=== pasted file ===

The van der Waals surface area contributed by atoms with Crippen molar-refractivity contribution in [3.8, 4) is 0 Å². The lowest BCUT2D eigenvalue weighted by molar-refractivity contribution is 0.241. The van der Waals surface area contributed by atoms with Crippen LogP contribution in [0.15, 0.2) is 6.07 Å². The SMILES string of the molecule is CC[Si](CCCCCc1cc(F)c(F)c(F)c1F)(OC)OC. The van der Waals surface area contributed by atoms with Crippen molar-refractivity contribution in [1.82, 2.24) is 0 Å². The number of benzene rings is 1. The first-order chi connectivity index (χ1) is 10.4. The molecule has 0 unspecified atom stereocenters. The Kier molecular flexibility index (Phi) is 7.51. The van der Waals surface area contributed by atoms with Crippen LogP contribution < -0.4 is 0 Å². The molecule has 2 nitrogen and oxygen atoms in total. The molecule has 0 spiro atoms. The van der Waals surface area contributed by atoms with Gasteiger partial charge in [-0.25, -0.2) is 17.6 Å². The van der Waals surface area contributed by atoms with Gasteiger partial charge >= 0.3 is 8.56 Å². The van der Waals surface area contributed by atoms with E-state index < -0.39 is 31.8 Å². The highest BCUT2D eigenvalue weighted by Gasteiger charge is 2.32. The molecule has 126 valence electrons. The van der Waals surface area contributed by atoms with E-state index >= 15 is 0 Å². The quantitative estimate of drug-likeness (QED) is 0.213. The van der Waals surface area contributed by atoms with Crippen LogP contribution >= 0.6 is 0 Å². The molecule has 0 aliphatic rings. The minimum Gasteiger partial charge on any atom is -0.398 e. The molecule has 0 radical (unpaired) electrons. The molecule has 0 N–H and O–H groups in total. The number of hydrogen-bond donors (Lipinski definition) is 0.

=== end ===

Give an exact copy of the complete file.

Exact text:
The van der Waals surface area contributed by atoms with Crippen molar-refractivity contribution in [3.8, 4) is 0 Å². The lowest BCUT2D eigenvalue weighted by molar-refractivity contribution is 0.241. The van der Waals surface area contributed by atoms with Crippen LogP contribution in [0.15, 0.2) is 6.07 Å². The SMILES string of the molecule is CC[Si](CCCCCc1cc(F)c(F)c(F)c1F)(OC)OC. The van der Waals surface area contributed by atoms with Crippen molar-refractivity contribution in [1.82, 2.24) is 0 Å². The number of benzene rings is 1. The first-order chi connectivity index (χ1) is 10.4. The molecule has 0 unspecified atom stereocenters. The Kier molecular flexibility index (Phi) is 7.51. The van der Waals surface area contributed by atoms with Crippen LogP contribution < -0.4 is 0 Å². The molecule has 2 nitrogen and oxygen atoms in total. The molecule has 0 spiro atoms. The van der Waals surface area contributed by atoms with Gasteiger partial charge in [-0.25, -0.2) is 17.6 Å². The van der Waals surface area contributed by atoms with Gasteiger partial charge >= 0.3 is 8.56 Å². The van der Waals surface area contributed by atoms with E-state index < -0.39 is 31.8 Å². The highest BCUT2D eigenvalue weighted by Gasteiger charge is 2.32. The molecule has 126 valence electrons. The van der Waals surface area contributed by atoms with E-state index >= 15 is 0 Å². The quantitative estimate of drug-likeness (QED) is 0.213. The van der Waals surface area contributed by atoms with Crippen LogP contribution >= 0.6 is 0 Å². The molecule has 0 aliphatic rings. The minimum Gasteiger partial charge on any atom is -0.398 e. The molecule has 0 radical (unpaired) electrons. The molecule has 0 N–H and O–H groups in total. The number of hydrogen-bond donors (Lipinski definition) is 0.